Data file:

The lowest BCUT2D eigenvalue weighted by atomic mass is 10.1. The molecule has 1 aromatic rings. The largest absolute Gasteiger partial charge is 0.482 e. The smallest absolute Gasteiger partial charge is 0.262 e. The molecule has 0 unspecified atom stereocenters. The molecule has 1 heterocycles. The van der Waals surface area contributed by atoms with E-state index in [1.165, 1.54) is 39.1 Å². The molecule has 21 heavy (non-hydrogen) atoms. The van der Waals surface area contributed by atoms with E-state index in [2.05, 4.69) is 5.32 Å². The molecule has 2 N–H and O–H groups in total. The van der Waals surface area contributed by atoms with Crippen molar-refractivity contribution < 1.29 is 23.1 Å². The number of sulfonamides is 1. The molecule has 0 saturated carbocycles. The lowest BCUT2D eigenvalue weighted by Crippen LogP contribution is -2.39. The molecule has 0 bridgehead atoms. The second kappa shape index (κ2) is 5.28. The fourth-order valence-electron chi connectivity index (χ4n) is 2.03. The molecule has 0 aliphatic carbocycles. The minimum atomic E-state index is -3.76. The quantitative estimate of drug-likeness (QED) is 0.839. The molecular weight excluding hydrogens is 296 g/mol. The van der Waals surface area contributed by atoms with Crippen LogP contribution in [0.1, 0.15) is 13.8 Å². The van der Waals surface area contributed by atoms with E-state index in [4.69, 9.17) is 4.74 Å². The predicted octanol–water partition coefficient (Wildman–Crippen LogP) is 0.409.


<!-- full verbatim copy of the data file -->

The lowest BCUT2D eigenvalue weighted by atomic mass is 10.1. The molecule has 1 aromatic rings. The largest absolute Gasteiger partial charge is 0.482 e. The smallest absolute Gasteiger partial charge is 0.262 e. The molecule has 0 unspecified atom stereocenters. The molecule has 1 heterocycles. The van der Waals surface area contributed by atoms with E-state index in [1.165, 1.54) is 39.1 Å². The molecule has 21 heavy (non-hydrogen) atoms. The van der Waals surface area contributed by atoms with E-state index in [2.05, 4.69) is 5.32 Å². The molecule has 2 N–H and O–H groups in total. The van der Waals surface area contributed by atoms with Crippen molar-refractivity contribution < 1.29 is 23.1 Å². The number of sulfonamides is 1. The molecule has 0 saturated carbocycles. The lowest BCUT2D eigenvalue weighted by Crippen LogP contribution is -2.39. The molecule has 0 bridgehead atoms. The second kappa shape index (κ2) is 5.28. The fourth-order valence-electron chi connectivity index (χ4n) is 2.03. The molecule has 0 aliphatic carbocycles. The minimum atomic E-state index is -3.76. The quantitative estimate of drug-likeness (QED) is 0.839. The molecular weight excluding hydrogens is 296 g/mol. The van der Waals surface area contributed by atoms with Crippen LogP contribution in [0.1, 0.15) is 13.8 Å². The van der Waals surface area contributed by atoms with E-state index in [4.69, 9.17) is 4.74 Å². The predicted octanol–water partition coefficient (Wildman–Crippen LogP) is 0.409.